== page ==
Between the two extreme poles which I have just marked may be placed certain temporary groups, recruited according to a fixed rule or subjected to a summary regulation, like the jury; or habitual meetings for pleasure, such as a literary salon of the eighteenth century, the court of Versailles, or a theater audience, which, although their object and common interest are trivial, accept a rigorous etiquette and a fixed hierarchy of different stations; or scientific and literary conferences—academies—which are rather collections of coexchangeable talents than groups of colaborers. Among the varieties of the species corporation may be named conspiracies and sects, which are sometimes criminal. Parliamentary assemblies are entitled to a place by themselves; they have more of the nature of mobs, complex and contradictory mobs—double mobs, we might say, as we speak of double monsters in which a tumultuous majority is opposed by a minority or a coalition of minorities, and in which, consequently and fortunately, the evil of unanimity, that great danger of mobs, is partially neutralized.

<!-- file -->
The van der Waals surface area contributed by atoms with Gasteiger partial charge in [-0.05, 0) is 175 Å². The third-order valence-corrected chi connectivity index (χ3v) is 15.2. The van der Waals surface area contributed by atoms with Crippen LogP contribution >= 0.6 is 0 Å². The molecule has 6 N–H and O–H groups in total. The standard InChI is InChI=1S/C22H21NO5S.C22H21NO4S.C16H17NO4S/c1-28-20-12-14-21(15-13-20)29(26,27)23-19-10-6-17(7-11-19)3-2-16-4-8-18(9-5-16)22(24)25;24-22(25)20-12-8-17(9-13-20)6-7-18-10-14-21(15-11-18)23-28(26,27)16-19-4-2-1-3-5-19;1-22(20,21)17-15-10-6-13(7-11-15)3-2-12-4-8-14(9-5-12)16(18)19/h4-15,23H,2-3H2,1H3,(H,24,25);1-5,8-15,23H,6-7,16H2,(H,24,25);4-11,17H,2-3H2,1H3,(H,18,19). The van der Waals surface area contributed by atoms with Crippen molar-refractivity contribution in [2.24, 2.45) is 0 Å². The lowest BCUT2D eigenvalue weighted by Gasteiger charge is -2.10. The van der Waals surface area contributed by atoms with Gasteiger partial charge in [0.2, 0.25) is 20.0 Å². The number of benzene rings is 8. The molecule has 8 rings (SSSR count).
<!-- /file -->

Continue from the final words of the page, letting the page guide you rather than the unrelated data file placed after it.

Mob or corporation, however, all the species of true association have this identical and permanent characteristic, that they are produced, and led to a greater or less extent, by a chief, apparent or hidden; most frequently hidden in the case of mobs, but always apparent and obvious in corporations. From the moment when a mass of men begins to vibrate with an identical tremor, takes life and advances toward its end, it may be assumed that some guiding spirit or leader, or a group of leaders and moving spirits. among which one is the active ferment, has infected it with his intense and perverted enthusiasm. As every shop has its director, every convent its superior, every brigade its general, every assembly its president, every fraction of an assembly its leader, so every lively saloon has its Coryphæus of conversation, every riot its chief, every court its king, prince, or princelet. If a theater audience can ever properly be regarded as constituting to a certain extent an association, it is when it applauds, because it follows, in clapping, the impulse of an initial applause; and when it is listening, because it yields to the suggestion of the author as expressed by the mouth of the actor who is speaking. Everywhere, then, whether visible or not, there reigns here the distinction between leader and led, so important in fixing responsibility. This is not saying that the wills of all are annihilated in the presence of the will of one; this, too, suggested, the echo of external or anterior voices of which it is only the original condensation—is obliged, in order to impose itself on the others, to make them concessions, and to flatter them in order to lead them. Thus it is with the orator, who has to take care not to neglect oratorical precautions; with the dramatic speaker, who has constantly to bend to the prejudices and changing tastes of his audiences; and with the leader who would manage his party.